In July, Iowa Speedway announced that the “Fastest Short Track In The World” will host the tour for first time during NASCAR Xfinity Series U.S. Cellular 250 weekend.

Following his championship run, Coby participated in a Hoosier tire test at Iowa, officially becoming the first Whelen Modified Tour car to hit the high banks in the Heartland.

Almost A Repeat

Bonsignore didn’t have the start to his Whelen Modified Tour championship defense he has hoped for.

After five races, he was seventh in the standings – a distant 37 points behind Coby.

Nowhere was Bonsignore’s mastery behind the wheel and will to win more evident than the tour’s two races at his home track, Riverhead Raceway on Long Island.

In the first race, Bonsignore got the best of track regular John Beatty Jr. in a wild overtime scrum that saw Bonsignore spin across the finish line to grab the win.

In the return trip, Bonsignore again got the best of late-race restart to claim yet another Riverhead checkered.

New Faces & Old Favorites

Craig Lutz came up short in the NAPA Spring Sizzler 200 in May, leaving him one spot shy of Victory Lane for the second straight race at Stafford. When the tour made its annual Fall stop at the historic half-mile, though, Lutz finally got that elusive win.

“The first win is always special,” Lutz said. “Everyone kept on asking me when it was coming. To finally knock one off, it’s an amazing feeling.”

Lutz finished fourth in the championship standings, one spot behind a resurgent Ron Silk. Silk, the 2011 tour champion, ran just his second full season since 2014. His pairing with car owner Kevin Stuart resulted in three wins, including the second race of the season at South Boston.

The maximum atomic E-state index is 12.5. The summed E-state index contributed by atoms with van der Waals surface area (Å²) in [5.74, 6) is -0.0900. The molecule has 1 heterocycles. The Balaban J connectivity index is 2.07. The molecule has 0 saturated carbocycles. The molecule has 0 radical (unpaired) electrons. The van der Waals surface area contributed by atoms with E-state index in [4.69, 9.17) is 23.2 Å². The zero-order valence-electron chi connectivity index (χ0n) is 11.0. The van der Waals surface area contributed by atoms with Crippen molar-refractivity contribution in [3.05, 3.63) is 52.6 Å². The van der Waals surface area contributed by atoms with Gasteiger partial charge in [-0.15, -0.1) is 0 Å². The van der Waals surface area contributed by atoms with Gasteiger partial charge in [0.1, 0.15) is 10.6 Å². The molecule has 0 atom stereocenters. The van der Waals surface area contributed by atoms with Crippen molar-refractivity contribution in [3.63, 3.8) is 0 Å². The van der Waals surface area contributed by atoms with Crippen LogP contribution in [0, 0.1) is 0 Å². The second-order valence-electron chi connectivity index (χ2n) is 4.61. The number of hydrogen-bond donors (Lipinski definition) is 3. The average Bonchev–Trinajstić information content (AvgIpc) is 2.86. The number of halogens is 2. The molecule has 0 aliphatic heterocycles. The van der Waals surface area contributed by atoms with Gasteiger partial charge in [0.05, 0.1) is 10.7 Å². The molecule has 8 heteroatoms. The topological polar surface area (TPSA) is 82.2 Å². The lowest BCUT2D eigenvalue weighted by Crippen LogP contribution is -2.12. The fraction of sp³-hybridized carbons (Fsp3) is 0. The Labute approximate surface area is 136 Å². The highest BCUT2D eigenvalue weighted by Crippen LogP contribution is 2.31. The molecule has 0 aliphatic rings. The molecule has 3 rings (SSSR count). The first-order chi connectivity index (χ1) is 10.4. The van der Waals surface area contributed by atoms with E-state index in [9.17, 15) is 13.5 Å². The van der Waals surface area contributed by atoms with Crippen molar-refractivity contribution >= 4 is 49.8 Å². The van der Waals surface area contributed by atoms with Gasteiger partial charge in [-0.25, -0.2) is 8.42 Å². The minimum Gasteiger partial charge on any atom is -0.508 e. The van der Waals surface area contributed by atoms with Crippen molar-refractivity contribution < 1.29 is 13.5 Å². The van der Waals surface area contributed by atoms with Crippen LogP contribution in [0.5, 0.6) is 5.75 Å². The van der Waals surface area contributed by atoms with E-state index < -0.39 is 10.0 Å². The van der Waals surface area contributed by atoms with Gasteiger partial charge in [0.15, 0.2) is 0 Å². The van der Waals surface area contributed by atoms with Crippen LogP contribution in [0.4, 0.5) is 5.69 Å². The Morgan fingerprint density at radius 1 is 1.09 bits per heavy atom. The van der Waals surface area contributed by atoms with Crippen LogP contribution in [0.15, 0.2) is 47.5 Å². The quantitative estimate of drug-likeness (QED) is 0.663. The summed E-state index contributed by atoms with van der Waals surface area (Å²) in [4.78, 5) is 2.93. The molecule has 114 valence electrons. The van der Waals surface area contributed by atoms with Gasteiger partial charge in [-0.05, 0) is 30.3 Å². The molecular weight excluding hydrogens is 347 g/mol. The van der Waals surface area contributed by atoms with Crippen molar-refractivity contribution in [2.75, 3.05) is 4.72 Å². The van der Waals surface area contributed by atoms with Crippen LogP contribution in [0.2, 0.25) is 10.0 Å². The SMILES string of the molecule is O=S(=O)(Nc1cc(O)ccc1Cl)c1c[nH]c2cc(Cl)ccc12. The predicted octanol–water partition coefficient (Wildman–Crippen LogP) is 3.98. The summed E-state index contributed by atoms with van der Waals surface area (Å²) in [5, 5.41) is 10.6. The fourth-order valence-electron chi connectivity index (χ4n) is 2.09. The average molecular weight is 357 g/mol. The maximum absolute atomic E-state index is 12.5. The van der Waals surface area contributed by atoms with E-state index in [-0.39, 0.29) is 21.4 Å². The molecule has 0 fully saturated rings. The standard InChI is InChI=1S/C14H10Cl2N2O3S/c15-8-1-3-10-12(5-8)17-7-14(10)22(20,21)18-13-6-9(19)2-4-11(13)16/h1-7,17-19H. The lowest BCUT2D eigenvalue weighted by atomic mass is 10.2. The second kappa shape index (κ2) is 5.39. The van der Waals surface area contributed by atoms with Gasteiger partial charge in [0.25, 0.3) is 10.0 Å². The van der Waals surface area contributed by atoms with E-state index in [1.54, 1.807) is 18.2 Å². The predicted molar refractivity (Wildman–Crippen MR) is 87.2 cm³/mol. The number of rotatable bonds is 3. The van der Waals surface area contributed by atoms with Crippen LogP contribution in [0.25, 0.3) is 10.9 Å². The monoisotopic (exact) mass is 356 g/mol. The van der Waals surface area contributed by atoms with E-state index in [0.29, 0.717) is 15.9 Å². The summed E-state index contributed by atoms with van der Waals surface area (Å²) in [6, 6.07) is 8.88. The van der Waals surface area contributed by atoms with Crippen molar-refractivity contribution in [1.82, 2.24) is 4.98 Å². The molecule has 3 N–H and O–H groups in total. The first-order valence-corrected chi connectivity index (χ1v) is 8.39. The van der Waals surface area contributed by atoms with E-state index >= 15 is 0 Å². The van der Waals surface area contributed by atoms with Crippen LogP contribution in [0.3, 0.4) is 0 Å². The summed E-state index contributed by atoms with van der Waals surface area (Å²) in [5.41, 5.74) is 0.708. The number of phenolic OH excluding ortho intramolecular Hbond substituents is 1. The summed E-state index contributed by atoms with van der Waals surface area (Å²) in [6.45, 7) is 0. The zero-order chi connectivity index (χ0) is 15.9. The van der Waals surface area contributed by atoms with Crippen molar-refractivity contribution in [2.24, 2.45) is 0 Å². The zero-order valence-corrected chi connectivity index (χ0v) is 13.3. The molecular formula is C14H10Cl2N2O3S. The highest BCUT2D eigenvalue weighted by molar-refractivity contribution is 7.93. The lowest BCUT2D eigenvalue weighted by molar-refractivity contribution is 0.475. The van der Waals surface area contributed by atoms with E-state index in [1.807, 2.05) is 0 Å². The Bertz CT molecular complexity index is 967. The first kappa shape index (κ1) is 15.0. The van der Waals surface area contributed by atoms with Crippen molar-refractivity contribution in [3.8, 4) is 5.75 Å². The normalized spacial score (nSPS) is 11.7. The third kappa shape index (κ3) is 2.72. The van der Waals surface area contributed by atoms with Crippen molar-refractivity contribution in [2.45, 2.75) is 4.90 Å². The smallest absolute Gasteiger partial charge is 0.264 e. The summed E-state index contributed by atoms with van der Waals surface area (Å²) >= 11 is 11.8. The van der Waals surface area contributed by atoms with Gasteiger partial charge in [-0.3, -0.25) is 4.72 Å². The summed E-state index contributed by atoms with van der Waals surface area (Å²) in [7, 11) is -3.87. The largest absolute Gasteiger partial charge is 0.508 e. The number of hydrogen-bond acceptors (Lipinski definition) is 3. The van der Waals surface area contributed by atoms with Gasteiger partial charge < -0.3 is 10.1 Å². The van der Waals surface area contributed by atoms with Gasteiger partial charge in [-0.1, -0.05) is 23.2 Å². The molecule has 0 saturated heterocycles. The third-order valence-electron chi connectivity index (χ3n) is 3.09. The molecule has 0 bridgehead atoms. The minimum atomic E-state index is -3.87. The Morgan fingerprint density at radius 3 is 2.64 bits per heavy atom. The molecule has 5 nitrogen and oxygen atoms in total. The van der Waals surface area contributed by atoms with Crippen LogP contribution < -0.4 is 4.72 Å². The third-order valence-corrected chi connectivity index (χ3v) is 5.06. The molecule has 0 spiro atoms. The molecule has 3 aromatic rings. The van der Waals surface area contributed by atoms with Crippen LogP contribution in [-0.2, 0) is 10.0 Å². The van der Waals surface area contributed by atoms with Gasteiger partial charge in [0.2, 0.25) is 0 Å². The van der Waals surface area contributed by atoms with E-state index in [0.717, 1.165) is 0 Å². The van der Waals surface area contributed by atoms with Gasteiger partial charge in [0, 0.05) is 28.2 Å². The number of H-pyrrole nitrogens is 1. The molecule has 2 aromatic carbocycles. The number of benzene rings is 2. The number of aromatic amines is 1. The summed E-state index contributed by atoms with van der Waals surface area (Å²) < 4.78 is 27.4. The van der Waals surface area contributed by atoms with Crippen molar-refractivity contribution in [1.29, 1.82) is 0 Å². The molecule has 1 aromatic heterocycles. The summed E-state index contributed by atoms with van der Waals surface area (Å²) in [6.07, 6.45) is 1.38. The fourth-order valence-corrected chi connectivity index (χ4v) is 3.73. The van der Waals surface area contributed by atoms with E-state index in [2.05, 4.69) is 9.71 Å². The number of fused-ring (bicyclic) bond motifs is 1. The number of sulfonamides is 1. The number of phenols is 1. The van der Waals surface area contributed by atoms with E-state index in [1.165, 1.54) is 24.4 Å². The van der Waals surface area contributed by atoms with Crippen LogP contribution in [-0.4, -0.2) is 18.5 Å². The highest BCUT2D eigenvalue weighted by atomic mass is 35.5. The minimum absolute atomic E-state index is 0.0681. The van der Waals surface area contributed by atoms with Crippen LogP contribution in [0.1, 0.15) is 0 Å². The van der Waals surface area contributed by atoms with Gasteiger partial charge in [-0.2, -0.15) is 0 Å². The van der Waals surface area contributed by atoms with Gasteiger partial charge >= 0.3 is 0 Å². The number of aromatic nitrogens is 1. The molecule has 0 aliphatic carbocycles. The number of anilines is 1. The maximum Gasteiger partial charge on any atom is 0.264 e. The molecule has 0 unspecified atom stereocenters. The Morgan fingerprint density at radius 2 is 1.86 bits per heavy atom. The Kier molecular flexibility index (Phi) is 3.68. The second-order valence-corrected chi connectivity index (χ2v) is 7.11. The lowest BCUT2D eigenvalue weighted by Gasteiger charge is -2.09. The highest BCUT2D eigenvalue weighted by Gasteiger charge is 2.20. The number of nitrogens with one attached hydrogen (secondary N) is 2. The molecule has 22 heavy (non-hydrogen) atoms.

Sam Rameau took home the Sunoco Rookie of the Year award; Jon McKennedy was once again a threat to win every race he entered with five top fives in eight starts; Modified veteran Chris Pastereyak won his first career pole award; and Bobby Santos III (NHMS) and Woody Pitkat (Wall) rounded out the winner’s list.

In February, Mayhew Tools became the title sponsor for the pole award. The Massachusetts-based company that produces tools that serve the industrial, automotive and hardware industries, took the race award presentation a step further: in addition to the check and the plaque for the driver, Mayhew produced a “Big Stick” to each crew chief who turns the wrenches on a pole winning car. The “Big Stick” is the largest pry bar that Mayhew has ever created.

In addition to the championship trophy, Coby took home a tour-high eight “Big Sticks.”


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Comments

  1. I think Coby is a stud and can continue to win regardless of what car he may surface in, in 2020. But it is a big change. A test to see if he is the smart,charismatic, talented driver that attracts all the elements it takes to be a consistent winner . Or if he was as some may think just the fortunate beneficiary of being on a great team that would win with any number of good drivers. It really is one of the coolest stories to follow for next year. Bonsignor is on everyones list to dominate the series and if the Stuart team, Coby or some other team can contend it will be a bit of a shock and pleasant one at that.

  2. Interested in where Coby ends up.to me the biggest problem in the future of the tour is where big money owners are going to come from. The drivers maybe the show but without deep pocket owners the show won’t go on.Think how many old and new owners have left the series in just a few years.

  3. I did not see Jimmy Johnson’s name on that list with 7.

  4. I’m not even a Coby fan, but cannot ignore his accomplishments. With his car owner, along with Eric Sanderson calling it quits, it does make me wonder where the sport is headed. But then I remember where it started, there wasn’t allot of big money teams. Allot of teams had 1 car with 1 motor, and if you had an enclosed trailer you were lucky. I think 2020 will be a rebuilding year for Doug, and others in his situation. I hope for the best, and that all the drivers find rides, but if the world series 2019 proved to be Doug’s last race, he’d still go out as a hall of fame driver, accomplishing what very few have. Best of luck to all.